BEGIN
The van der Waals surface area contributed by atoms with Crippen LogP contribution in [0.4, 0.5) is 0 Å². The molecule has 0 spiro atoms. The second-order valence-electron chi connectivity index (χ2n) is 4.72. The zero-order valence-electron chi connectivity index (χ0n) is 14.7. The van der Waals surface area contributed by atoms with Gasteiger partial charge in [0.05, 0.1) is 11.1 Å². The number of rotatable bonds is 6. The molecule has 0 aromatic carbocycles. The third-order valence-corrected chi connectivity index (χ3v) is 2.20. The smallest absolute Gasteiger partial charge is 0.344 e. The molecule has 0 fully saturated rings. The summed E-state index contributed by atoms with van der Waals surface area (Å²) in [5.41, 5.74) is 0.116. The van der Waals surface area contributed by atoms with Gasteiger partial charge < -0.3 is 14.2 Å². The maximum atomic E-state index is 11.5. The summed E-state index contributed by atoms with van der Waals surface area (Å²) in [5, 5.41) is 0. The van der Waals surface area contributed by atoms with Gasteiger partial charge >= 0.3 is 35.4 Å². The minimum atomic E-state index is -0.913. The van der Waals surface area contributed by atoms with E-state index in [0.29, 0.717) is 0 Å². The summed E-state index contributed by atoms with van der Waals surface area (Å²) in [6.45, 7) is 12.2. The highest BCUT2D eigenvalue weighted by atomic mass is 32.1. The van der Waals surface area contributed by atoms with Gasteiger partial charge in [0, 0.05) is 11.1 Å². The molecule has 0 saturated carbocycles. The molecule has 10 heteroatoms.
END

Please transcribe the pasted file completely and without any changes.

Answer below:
The van der Waals surface area contributed by atoms with Crippen LogP contribution in [0.4, 0.5) is 0 Å². The molecule has 0 spiro atoms. The second-order valence-electron chi connectivity index (χ2n) is 4.72. The zero-order valence-electron chi connectivity index (χ0n) is 14.7. The van der Waals surface area contributed by atoms with Gasteiger partial charge in [0.05, 0.1) is 11.1 Å². The number of rotatable bonds is 6. The molecule has 0 aromatic carbocycles. The third-order valence-corrected chi connectivity index (χ3v) is 2.20. The smallest absolute Gasteiger partial charge is 0.344 e. The molecule has 0 fully saturated rings. The summed E-state index contributed by atoms with van der Waals surface area (Å²) in [5.41, 5.74) is 0.116. The van der Waals surface area contributed by atoms with Gasteiger partial charge < -0.3 is 14.2 Å². The maximum atomic E-state index is 11.5. The summed E-state index contributed by atoms with van der Waals surface area (Å²) in [5, 5.41) is 0. The van der Waals surface area contributed by atoms with Gasteiger partial charge >= 0.3 is 35.4 Å². The minimum atomic E-state index is -0.913. The van der Waals surface area contributed by atoms with E-state index in [0.29, 0.717) is 0 Å². The summed E-state index contributed by atoms with van der Waals surface area (Å²) in [6.45, 7) is 12.2. The highest BCUT2D eigenvalue weighted by atomic mass is 32.1. The van der Waals surface area contributed by atoms with Gasteiger partial charge in [0, 0.05) is 11.1 Å². The molecule has 0 saturated carbocycles. The molecule has 10 heteroatoms.